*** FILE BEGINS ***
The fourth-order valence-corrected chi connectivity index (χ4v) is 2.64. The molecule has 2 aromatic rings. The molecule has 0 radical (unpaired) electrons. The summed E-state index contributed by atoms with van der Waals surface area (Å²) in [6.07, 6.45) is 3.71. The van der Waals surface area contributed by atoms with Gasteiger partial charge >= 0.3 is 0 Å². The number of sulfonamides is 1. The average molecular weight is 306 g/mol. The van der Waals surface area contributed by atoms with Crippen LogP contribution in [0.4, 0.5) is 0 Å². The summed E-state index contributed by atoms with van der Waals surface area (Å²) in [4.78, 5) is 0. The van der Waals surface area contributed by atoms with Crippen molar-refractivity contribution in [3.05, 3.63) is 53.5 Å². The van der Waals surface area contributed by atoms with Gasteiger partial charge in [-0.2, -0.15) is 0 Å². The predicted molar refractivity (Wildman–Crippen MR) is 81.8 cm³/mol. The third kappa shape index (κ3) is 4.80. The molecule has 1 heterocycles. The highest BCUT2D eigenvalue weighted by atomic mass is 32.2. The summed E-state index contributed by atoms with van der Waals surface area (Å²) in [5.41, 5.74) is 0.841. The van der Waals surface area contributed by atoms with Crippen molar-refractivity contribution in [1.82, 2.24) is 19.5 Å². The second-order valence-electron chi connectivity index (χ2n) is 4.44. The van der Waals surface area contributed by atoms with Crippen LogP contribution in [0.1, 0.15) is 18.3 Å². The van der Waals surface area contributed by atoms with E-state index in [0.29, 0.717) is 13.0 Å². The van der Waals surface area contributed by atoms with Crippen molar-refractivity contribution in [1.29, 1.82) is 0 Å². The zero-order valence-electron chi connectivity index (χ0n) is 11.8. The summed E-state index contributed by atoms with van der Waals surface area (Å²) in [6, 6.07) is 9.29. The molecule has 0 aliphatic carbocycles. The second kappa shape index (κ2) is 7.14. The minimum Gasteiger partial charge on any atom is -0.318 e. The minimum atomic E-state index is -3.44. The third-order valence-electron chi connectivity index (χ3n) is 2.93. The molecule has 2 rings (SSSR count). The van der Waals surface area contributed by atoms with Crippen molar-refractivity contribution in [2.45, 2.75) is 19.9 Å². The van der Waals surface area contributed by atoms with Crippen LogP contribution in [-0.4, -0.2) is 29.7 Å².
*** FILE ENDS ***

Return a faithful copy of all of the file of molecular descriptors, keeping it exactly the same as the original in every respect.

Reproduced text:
The fourth-order valence-corrected chi connectivity index (χ4v) is 2.64. The molecule has 2 aromatic rings. The molecule has 0 radical (unpaired) electrons. The summed E-state index contributed by atoms with van der Waals surface area (Å²) in [6.07, 6.45) is 3.71. The van der Waals surface area contributed by atoms with Gasteiger partial charge >= 0.3 is 0 Å². The number of sulfonamides is 1. The average molecular weight is 306 g/mol. The van der Waals surface area contributed by atoms with Crippen LogP contribution in [0.4, 0.5) is 0 Å². The summed E-state index contributed by atoms with van der Waals surface area (Å²) in [4.78, 5) is 0. The van der Waals surface area contributed by atoms with Crippen molar-refractivity contribution in [3.05, 3.63) is 53.5 Å². The van der Waals surface area contributed by atoms with Gasteiger partial charge in [-0.2, -0.15) is 0 Å². The predicted molar refractivity (Wildman–Crippen MR) is 81.8 cm³/mol. The third kappa shape index (κ3) is 4.80. The molecule has 1 heterocycles. The highest BCUT2D eigenvalue weighted by atomic mass is 32.2. The summed E-state index contributed by atoms with van der Waals surface area (Å²) in [5.41, 5.74) is 0.841. The van der Waals surface area contributed by atoms with Crippen molar-refractivity contribution in [1.82, 2.24) is 19.5 Å². The second-order valence-electron chi connectivity index (χ2n) is 4.44. The van der Waals surface area contributed by atoms with Crippen LogP contribution in [0.1, 0.15) is 18.3 Å². The van der Waals surface area contributed by atoms with E-state index in [0.29, 0.717) is 13.0 Å². The van der Waals surface area contributed by atoms with Crippen molar-refractivity contribution in [1.29, 1.82) is 0 Å². The zero-order valence-electron chi connectivity index (χ0n) is 11.8. The summed E-state index contributed by atoms with van der Waals surface area (Å²) in [6, 6.07) is 9.29. The molecule has 0 aliphatic carbocycles. The second kappa shape index (κ2) is 7.14. The minimum Gasteiger partial charge on any atom is -0.318 e. The minimum atomic E-state index is -3.44. The third-order valence-electron chi connectivity index (χ3n) is 2.93. The molecule has 2 rings (SSSR count). The van der Waals surface area contributed by atoms with Crippen molar-refractivity contribution in [2.45, 2.75) is 19.9 Å². The van der Waals surface area contributed by atoms with Crippen LogP contribution in [-0.4, -0.2) is 29.7 Å².